A recent spate of dognapping – including pop star Lily Allen’s English bull terrier in 2007 – has left many British dogowners fearing for the safety of their pets.
Research on dognapping from Direct Line Pet Insurance reveals that almost 1 in 20 dog owners who have lost their pet (four per cent) believe it was stolen and more than a third (39 per cent) say they are worried that their dog will be snatched. This comes following of several high-profile cases of dog theft including Liz Hurley’s puppy, Emily, and Engelbert Humperdick’s German Shepherd, Charnie. Since the report came out, other cases have highlighted the issue, including the theft of pop star Lily Allen’s English bull terrier from the back of a van.
Since the survey was taken, just under half (48 per cent) of those who took part have fitted their dog with a microchip to make sure they can keep track of their movements. Others are taking more traditional precautions, with a quarter of owners (22 per cent) admitting they never let their dog off the lead for fear of them being snatched and 13% never venturing out with their pets after dark. So are these precautions extreme and what is the best way to prevent your canine friend being stolen?
Securing your dog
According to Dog Theft Action, a charity committed to highlighting the issue, helping reunite owners with their pets and lobbying the Government to make dog theft a crime in its own right, the recommended measures are:
- By law all dogs must wear a collar and ID tag when in a public place. Include your surname, telephone number, address and full postcode – if there's room put 'microchipped' on the tag if your dog has a chip.
- Ensure that your dog is permanently identified by microchip, tattoo or better still, BOTH.
- Ask your vet to check your dog's microchip every year and clean tattoos with surgical spirit regularly.
- Decide who owns the dog(s) in your family. Discuss who will own them after bereavement or the break-up of a relationship. Draw up a formal document and get all parties concerned to sign it.
- Keep all documentation relating to your dog(s) in a safe place. Include clear photos of front and side profiles of your dog. Make a note of unusual markings.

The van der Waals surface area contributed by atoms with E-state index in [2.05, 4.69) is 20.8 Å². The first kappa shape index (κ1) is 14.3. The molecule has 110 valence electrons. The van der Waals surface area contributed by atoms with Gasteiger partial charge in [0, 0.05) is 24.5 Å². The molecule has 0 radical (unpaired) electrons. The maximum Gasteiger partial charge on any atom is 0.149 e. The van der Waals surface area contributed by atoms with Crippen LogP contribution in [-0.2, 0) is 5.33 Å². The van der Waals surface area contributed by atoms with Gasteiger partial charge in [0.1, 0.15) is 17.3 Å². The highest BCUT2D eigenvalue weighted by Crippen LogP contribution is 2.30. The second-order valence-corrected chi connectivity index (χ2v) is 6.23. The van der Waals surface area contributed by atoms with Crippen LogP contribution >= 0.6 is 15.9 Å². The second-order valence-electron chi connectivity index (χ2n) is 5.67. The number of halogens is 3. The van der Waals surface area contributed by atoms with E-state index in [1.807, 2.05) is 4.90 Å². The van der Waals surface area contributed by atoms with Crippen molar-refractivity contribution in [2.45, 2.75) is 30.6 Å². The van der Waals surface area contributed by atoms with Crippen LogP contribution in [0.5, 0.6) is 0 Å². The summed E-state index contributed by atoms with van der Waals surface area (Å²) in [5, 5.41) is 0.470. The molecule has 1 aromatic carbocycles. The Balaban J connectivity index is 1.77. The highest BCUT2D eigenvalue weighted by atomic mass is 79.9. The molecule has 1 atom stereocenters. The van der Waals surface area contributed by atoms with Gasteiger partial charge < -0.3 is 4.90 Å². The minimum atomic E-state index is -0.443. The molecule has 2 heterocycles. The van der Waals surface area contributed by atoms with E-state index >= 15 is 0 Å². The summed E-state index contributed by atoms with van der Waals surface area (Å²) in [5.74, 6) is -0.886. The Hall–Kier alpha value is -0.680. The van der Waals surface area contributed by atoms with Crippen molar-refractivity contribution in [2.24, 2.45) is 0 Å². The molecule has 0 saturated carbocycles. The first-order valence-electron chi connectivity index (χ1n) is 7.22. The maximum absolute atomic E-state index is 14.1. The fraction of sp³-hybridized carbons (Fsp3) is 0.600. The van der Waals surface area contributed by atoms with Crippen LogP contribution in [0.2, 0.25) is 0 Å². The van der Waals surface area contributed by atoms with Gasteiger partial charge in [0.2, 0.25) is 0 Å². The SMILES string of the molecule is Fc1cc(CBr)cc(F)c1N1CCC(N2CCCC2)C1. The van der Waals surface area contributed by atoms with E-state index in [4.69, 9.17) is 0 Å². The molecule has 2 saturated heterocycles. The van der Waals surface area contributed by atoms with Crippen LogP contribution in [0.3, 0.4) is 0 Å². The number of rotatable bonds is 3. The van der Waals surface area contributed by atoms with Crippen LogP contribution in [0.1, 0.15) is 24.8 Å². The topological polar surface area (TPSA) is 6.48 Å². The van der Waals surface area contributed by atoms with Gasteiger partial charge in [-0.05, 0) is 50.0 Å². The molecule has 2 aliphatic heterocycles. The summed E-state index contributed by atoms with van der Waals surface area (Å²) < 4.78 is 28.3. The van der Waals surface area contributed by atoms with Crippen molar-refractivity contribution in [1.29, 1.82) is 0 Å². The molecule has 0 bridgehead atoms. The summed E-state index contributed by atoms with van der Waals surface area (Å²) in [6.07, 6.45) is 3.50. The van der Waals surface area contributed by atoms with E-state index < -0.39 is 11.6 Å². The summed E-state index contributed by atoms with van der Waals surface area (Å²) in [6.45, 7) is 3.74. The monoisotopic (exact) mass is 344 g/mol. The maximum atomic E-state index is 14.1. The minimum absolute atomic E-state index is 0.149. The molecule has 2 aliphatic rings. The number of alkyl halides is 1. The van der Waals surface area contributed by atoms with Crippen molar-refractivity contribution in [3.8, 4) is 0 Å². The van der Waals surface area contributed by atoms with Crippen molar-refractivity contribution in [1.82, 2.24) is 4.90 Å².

- Be cautious when choosing someone who will care for your dog(s) while you are at work, in hospital or on holiday. Be clear about when the dog will be handed over and who will collect it. It might be better to use a registered boarding kennel or professional dog carer with documentation to this effect unless you know someone who is trustworthy that will care for your dog in your absence.
- Train your dog not to go out of your sight on walks. Use an extending lead if the dog does not comply. Vary your walk times and routes.
- Beware of strangers – don't give details about your dog. Don't allow strangers to have their photograph taken with your dog.
- Be cautious when inviting people into your home to view dogs/puppies for sale. Restrict the number of visitors and their access and always have someone with you.
- NEVER tie up your dog outside a shop!
- NEVER leave your dog unattended in a car!
- Fit an alarm/bell to your gate so that you can hear visitors/trespassers enter your property.
- Ensure your fencing is adequate and check it regularly for wear and tear. It should keep your dog in and trespassers out! Keep your dog in view when it goes out into the garden.
If your dog is stolen
If your dog is stolen, you must report this to your local authority and welfare centres (in Scotland this must be reported to the police), and then contact your local dog warden. There are also groups such as Dog Lost and Animal Search UK that can also help you trace your pet.
If you're worried about security in your home or business, where your beloved pet may be. Consider the following:
- Fitting security grills or bars to your windows, french doors.
- Fitting CCTV or dummy cameras
- Fitting Steel doors or roller shutters to businesses
Visit www.securitydirect.uk.com to find out more about physical security.